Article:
If you want more information about co-factors (the vitamins and minerals essential to the proper function of B12), a search of this forum will bring up,lots of information.

    As you will see, having the right balance of folate, magnesium, potassium (and lots more) is essential in order for B12 to 'work' properly.

    Good luck and post again if you need more help 😀

  • Hi,

    Are you in UK?

    There is a UK document "BCSH Cobalamin and Folate Guidelines" which i found very helpful. i agve a copy of it to my GPs.

    Page 29 is a diagnosis flowchart that shows the recommended process UK doctors should follow with someone they think may be B12 deficient. Page 8 in the same document gives details of UK B12 treatment.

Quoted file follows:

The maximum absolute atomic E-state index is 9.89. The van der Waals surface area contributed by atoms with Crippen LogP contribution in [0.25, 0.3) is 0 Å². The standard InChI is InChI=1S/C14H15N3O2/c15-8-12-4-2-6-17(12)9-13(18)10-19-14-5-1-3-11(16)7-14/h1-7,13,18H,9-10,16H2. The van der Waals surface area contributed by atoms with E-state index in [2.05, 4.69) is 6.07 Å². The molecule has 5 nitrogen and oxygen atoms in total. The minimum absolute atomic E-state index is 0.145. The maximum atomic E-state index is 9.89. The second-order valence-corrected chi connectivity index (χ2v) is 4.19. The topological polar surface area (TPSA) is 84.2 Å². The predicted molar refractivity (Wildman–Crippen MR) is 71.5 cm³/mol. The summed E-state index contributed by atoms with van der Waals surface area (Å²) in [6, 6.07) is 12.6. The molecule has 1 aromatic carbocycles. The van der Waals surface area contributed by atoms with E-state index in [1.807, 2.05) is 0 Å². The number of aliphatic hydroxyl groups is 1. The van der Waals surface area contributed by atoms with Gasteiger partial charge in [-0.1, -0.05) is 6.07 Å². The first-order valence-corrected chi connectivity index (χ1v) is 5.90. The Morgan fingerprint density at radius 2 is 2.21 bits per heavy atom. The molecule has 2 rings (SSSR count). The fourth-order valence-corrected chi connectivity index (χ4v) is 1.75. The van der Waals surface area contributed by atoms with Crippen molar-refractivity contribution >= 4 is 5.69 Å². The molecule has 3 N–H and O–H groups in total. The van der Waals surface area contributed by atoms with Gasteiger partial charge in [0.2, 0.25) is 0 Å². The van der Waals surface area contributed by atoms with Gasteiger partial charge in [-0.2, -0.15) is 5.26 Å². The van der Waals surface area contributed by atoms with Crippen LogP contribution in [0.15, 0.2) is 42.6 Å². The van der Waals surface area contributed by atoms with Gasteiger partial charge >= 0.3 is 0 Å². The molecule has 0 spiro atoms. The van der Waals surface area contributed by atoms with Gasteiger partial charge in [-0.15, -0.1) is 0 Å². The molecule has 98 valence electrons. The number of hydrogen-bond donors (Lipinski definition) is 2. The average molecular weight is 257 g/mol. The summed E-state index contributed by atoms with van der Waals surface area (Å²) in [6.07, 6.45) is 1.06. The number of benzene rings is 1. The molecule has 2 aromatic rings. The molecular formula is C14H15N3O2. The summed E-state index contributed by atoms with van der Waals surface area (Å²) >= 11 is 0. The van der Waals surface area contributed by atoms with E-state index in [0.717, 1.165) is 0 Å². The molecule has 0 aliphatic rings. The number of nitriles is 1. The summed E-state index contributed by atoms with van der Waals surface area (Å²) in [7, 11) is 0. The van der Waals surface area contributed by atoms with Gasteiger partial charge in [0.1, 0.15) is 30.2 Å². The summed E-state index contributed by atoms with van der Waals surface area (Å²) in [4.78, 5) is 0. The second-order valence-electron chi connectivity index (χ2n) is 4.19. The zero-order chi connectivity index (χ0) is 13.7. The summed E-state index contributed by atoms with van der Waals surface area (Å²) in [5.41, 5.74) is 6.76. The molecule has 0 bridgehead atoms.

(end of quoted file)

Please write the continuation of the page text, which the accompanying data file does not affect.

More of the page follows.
B12 Deficiency with Neuro Symptoms

    Dizziness and confusion are usually considered to be neurological symptoms. Do you have any other neuro symptoms? See lists of B12 deficiency symptoms below.

    pernicious-anaemia-society.... Click on symptoms checklist

    UK b12 treatment for those with B12 deficiency with neuro symptoms is loading injections every 2 days for as long as symptoms continue to get better then injections every 2 months.

    Untreated or inadequately treated B12 deficiency can lead to permanent neurological damage.

    B12 books

    "Could It Be b12" by Sally Pacholok and JJ. Stuart

    "What You Need to Know about Pernicious Anaemia and B12 Deficiency" I gave a copy of this book to my GPs .

    I am not a medic just a person who has struggled to get a diagnosis.


    Sadly some GPs/consultants are not that well informed about B12 deficiency. I think it pays to be well informed in case doctors/consultants are not.

  • Hi sleepybunny, yes I am in the UK. Thanks this is a big help :)